Category Archives: Gospel
J. C. Ryle, Old Paths (London, 1898), 259:
The cross is the grand centre of union among true Christians. Our outward differences are many, without doubt. One man is an Episcopalian, another is a Presbyterian,—one is an Independent, another a Baptist,—one is a Calvinist, another an Arminian,—one is a Lutheran, another a Plymouth Brother,—one is a friend to Establishments, another a friend to the voluntary system,—one is a friend to liturgies, another a friend to extempore prayer. But, after all, what shall we hear about most of these differences, in heaven? Nothing, most probably: nothing at all.
Does a man really and sincerely glory in the cross of Christ? That is the grand question. If he does, he is my brother: we are travelling on the same road; we are journeying towards a home where Christ is all, and everything outward in religion will be forgotten. But if he does not glory in the cross of Christ, I cannot feel comfort about him. Union on outward points only is union only for a time: union about the cross is union for eternity. Error on outward points is only a skin-deep disease: error about the cross is disease at the heart. Union about outward points is a mere man-made union: union about the cross of Christ can only be produced by the Holy Ghost.
Some say evangelism is like tossing lit matches into upright kegs. Most kegs are filled with water, some are filled with gunpowder. C.S. Lewis was thinking gunpowder when he wrote this (Letters, 3:324–325):
My feeling about people in whose conversion I have been allowed to play a part is always mixed with awe and even fear; such as a boy might feel on first being allowed to fire a rifle. The disproportion between his puny finger on the trigger and the thunder and lightning which follow is alarming. And the seriousness with which the other party takes my words always raises the doubt whether I have taken them seriously enough myself.
Writes pastor and author Timothy Keller in his new (and very good!) book The Meaning of Marriage (Dutton, 2011), pages 47–49:
So, what do you need to make marriage work?
You need to know the secret, the gospel, and how it gives you both the power and pattern for your marriage. On the one hand, the experience of marriage will unveil the beauty and depths of the gospel to you. It will drive you further into reliance on it. On the other hand, a greater understanding of the gospel will help you experience deeper and deeper union with each other as the years go on.
There, then, is the message of this book — that through marriage the mystery of the gospel is unveiled. Marriage is a major vehicle for the gospel’s remaking of your heart from the inside out and your life from the ground up.
The reason that marriage is so painful and yet wonderful is because it is a reflection of the gospel, which is painful and wonderful at once. The gospel is this: We are more sinful and flawed in ourselves than we ever dared believe, yet at the very same time we are more loved and accepted in Jesus Christ than we ever dared hope. This is the only kind of relationship that will really transform us.
Love without truth is sentimentality; it supports and affirms us but keeps us in denial about our flaws. Truth without love is harshness; it gives us information but in such a way that we cannot really hear it. God’s saving love in Christ, however, is marked by both radical truthfulness about who we are and yet also radical, unconditional commitment to us. The merciful commitment strengthens us to see the truth about ourselves and repent. The conviction and repentance moves us to cling to and rest in God’s mercy and grace.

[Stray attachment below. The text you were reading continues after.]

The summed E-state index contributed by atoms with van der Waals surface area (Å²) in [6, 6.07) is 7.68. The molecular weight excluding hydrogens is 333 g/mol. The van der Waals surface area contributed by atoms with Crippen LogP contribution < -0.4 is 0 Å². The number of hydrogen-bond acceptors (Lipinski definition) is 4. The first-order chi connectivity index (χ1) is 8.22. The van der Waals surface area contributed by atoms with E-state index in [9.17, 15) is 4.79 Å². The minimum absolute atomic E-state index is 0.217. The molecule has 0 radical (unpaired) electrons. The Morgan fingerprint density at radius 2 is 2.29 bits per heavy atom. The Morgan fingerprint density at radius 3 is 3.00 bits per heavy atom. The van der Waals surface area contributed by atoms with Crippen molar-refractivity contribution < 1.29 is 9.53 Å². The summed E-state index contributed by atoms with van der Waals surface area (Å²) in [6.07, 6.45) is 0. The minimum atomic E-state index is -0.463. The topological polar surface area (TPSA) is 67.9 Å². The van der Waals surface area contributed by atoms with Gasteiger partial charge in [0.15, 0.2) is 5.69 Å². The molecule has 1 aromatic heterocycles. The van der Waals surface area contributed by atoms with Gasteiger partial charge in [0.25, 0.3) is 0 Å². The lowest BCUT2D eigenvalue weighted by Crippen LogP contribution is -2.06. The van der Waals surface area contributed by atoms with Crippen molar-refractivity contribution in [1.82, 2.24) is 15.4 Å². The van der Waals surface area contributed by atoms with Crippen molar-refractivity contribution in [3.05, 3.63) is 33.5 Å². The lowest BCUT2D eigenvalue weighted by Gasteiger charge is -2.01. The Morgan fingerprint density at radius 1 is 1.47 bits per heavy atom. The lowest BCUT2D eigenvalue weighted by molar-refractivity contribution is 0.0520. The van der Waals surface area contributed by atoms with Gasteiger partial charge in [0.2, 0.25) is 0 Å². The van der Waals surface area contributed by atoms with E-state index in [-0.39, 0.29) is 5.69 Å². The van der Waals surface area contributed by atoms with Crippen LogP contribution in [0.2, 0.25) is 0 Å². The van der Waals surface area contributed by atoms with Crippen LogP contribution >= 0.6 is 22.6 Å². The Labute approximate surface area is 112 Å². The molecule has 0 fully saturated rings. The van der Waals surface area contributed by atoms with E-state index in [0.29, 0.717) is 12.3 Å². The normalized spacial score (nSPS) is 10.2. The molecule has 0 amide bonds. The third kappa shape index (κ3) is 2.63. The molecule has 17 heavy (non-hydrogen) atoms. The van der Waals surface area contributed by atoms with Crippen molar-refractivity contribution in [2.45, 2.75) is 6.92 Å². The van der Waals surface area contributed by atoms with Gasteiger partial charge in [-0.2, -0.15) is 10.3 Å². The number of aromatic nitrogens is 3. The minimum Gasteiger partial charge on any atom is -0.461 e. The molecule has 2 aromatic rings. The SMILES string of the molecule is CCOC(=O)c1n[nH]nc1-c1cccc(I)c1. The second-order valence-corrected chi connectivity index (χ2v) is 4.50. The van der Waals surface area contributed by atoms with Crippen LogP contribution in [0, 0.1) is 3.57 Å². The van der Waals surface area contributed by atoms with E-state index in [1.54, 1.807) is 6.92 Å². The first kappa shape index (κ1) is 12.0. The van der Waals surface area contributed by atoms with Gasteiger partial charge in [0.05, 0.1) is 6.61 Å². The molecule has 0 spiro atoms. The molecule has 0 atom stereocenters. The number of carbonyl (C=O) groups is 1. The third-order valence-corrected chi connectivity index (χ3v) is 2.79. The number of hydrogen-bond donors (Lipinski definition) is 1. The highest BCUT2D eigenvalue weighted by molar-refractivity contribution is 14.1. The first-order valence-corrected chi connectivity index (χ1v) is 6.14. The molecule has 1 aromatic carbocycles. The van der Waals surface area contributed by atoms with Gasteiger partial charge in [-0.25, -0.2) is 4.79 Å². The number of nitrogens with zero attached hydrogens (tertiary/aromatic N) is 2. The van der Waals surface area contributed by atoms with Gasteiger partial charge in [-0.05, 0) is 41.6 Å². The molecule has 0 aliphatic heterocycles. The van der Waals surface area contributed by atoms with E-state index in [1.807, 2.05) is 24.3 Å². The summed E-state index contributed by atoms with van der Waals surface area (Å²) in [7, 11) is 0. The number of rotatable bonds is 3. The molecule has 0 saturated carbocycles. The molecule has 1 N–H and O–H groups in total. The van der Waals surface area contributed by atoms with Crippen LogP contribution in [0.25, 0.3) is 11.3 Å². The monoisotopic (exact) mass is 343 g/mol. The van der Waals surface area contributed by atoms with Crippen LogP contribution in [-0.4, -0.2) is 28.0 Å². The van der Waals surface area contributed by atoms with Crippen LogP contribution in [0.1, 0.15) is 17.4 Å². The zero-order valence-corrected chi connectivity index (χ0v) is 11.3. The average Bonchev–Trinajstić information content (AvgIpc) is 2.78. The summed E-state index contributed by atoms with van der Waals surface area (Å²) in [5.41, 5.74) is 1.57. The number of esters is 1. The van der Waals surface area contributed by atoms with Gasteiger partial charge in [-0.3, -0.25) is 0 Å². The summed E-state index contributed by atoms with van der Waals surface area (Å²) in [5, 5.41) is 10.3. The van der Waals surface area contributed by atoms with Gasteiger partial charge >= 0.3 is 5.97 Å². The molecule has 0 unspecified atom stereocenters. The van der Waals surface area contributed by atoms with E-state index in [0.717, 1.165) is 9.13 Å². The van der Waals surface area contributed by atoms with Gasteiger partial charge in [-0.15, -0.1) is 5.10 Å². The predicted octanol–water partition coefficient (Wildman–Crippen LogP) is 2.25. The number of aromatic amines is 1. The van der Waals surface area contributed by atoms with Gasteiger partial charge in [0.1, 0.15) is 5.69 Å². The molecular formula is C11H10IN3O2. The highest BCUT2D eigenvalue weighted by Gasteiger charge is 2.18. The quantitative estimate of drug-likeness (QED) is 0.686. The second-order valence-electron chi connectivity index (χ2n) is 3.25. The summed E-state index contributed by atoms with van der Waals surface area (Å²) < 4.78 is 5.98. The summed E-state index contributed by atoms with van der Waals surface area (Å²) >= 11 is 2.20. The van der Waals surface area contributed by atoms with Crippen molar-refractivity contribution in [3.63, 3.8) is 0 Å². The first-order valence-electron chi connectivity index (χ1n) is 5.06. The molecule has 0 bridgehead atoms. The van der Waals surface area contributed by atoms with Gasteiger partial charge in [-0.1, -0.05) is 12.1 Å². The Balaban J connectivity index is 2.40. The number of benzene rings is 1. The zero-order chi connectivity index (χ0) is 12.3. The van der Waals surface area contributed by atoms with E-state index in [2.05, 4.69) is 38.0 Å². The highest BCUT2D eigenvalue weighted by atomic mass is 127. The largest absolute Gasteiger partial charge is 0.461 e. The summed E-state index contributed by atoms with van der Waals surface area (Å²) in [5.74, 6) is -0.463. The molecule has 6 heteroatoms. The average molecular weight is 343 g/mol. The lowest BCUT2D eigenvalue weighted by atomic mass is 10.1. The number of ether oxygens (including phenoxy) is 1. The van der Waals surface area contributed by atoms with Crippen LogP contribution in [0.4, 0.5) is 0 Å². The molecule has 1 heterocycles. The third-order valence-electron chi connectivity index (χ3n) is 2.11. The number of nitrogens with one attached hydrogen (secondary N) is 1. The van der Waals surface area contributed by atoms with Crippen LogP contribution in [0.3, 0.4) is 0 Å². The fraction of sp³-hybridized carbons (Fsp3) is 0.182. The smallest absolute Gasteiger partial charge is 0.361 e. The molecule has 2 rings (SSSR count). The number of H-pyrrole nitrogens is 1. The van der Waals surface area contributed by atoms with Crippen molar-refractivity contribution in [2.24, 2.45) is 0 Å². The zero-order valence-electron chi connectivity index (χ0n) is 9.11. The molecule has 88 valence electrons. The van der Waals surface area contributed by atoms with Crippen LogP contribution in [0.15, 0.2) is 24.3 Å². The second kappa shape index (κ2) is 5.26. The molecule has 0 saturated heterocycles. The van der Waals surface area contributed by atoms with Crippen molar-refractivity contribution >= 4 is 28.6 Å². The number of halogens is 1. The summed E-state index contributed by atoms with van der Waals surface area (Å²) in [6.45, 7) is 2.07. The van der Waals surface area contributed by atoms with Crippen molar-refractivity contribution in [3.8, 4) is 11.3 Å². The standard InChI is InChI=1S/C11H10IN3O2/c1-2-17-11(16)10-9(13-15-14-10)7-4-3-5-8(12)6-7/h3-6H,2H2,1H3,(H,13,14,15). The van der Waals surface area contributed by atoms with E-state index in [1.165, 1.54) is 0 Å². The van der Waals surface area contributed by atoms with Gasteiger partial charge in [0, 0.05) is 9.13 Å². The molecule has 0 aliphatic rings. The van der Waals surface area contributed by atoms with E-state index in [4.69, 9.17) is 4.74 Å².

The hard times of marriage drive us to experience more of this transforming love of God. But a good marriage will also be a place where we experience more of this kind of transforming love at a human level. The gospel can fill our hearts with God’s love so that you can handle it when your spouse fails to love you as he or she should. That frees us to see our spouse’s sins and flaws to the bottom — and speak of them — and yet still love and accept our spouse fully. And when, by the power of the gospel, our spouse experiences that same kind of truthful yet committed love, it enables our spouses to show us that same kind of transforming love when the time comes for it.
This is the great secret! Through the gospel, we get both the power and the pattern for the journey of marriage.
In a recent message delivered in London, titled “Preserving the Gospel and Gospel Churches,” Don Carson expounded the meaning and context of 2 Timothy 1:14 and 2:2 …
By the Holy Spirit who dwells within us, guard the good deposit entrusted to you. … and what you have heard from me in the presence of many witnesses entrust to faithful men who will be able to teach others also.
… and then he said the following:
How do you preserve the gospel? You give it away.
It’s the only thing in the world that you guard by giving away.
You do not finally guard the gospel by raising the mote, circling the wagons, going into defensive mode alone, so as not to be contaminated by the interaction with the world. You preserve the gospel by gospelizing. That’s why any form of apologetics that becomes primarily defensive is finally spelling its own demise. At the end of the day we must be about the business of training others. …